Artistic & Rhythmic Gymnastics

 

gynmastics
Both Artistic and Rhythmic gymnasts use ballet as part of their training, as a way to enhance their performance. As both sports require strength, flexibility and agility, and use exercises such as jumping, spinning and balancing throughout their routines, ballet serves as a great tool for those gymnasts. Body alignment and posture is another benefit for gymnasts who use ballet as part of their training.

 

figure skatingFigure Skating

 

Again, very similar to rhythmic gymnastics, figure-skaters use majority of the skills you would find in gymnastics and acrobatics. Aside from the technique side acquired with ballet training, one of the key skills focuses on finding your centre of gravity. This skill is even more crucial with figure skaters, due to the fact that the elements they perform are executed on the ice. Therefore, it is a requirement for skaters to have good balance awareness, as the risks of injury double on the surface of the ice.

 

Synchronised swimming & diving

 

synchronised swimmingBoth synchronised swimmers and divers have been known to use ballet as part of their training. When you think of the two, ballet and the respective sports do not seem to have any similarities, however if you spend some time and consider how this could be a benefit to the above sports, you may find that it makes sense how ballet could be beneficial for those athletes. In many ways, synchronised swimming also shares many similarities with gymnastics. Both require strength, flexibility, stamina, correct body alignment, posture and must look aesthetically graceful and effortless. The only major difference would be that one is executed in a pool.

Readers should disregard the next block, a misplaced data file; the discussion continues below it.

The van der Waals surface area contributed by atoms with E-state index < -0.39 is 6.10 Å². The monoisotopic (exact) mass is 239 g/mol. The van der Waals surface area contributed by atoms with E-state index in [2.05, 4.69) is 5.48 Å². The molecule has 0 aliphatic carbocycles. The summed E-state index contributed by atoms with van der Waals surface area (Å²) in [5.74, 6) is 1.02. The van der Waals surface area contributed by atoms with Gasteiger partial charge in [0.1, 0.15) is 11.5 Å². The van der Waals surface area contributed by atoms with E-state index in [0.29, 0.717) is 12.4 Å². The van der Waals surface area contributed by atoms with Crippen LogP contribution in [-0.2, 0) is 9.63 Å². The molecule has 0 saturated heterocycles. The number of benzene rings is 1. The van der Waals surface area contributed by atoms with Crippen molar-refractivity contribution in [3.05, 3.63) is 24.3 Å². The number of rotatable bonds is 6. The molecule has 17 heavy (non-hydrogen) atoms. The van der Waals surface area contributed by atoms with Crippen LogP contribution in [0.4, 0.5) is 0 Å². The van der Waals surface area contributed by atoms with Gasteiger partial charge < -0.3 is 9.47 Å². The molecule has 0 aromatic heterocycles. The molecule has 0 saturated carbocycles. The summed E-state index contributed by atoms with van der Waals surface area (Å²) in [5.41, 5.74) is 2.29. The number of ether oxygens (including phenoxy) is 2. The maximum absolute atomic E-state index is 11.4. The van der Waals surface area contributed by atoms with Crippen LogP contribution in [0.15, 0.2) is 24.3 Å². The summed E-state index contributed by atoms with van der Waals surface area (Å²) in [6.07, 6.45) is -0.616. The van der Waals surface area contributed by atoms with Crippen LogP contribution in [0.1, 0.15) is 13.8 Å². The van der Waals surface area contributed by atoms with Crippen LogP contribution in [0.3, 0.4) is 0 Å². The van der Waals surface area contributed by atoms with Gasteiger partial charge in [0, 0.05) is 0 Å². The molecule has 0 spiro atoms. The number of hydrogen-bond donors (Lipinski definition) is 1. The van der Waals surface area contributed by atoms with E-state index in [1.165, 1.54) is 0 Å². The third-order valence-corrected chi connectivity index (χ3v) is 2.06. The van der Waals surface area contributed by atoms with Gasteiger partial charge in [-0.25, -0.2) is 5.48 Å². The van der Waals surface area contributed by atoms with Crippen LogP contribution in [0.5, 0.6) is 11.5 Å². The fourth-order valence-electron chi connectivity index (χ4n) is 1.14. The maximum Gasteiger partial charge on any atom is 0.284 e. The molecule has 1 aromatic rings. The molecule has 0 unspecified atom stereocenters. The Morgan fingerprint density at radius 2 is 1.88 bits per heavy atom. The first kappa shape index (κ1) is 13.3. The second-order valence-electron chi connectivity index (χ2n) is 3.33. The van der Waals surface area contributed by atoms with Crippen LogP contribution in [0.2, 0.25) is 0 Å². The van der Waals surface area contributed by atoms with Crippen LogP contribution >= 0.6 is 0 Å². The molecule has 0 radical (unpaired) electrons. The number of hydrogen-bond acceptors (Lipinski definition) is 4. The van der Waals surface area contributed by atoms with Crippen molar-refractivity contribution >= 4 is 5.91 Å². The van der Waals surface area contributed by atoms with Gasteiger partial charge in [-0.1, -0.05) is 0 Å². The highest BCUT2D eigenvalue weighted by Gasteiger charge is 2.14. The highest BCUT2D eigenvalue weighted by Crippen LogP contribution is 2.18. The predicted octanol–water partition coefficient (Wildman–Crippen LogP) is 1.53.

male diverHow could ballet benefit divers you ask? Taking a look at the pictures presented, we see divers executing different exercises mid-dive. Divers on the top two images are in the middle of executing a spin mid-air, before making the dive in to the pool. The divers on the last image, again mi-dive, are creating a pike position.

 

All these skills require elements which ballet could aid in. The co-ordination and flexibility of the torso, required to femlae diverallow the movement into the spin, and then the flexibility to hit that pike position are all part of the foundations which are enlisted in ballet training.

 

 

 

 

 

divers

 

 

 

 

 

 

 

Football Basketball Rugby Hockey

 

Now, how the above sports may benefit from ballet training might be harder to swallow, as how could ballet possibly benefit a rugby or hockey player.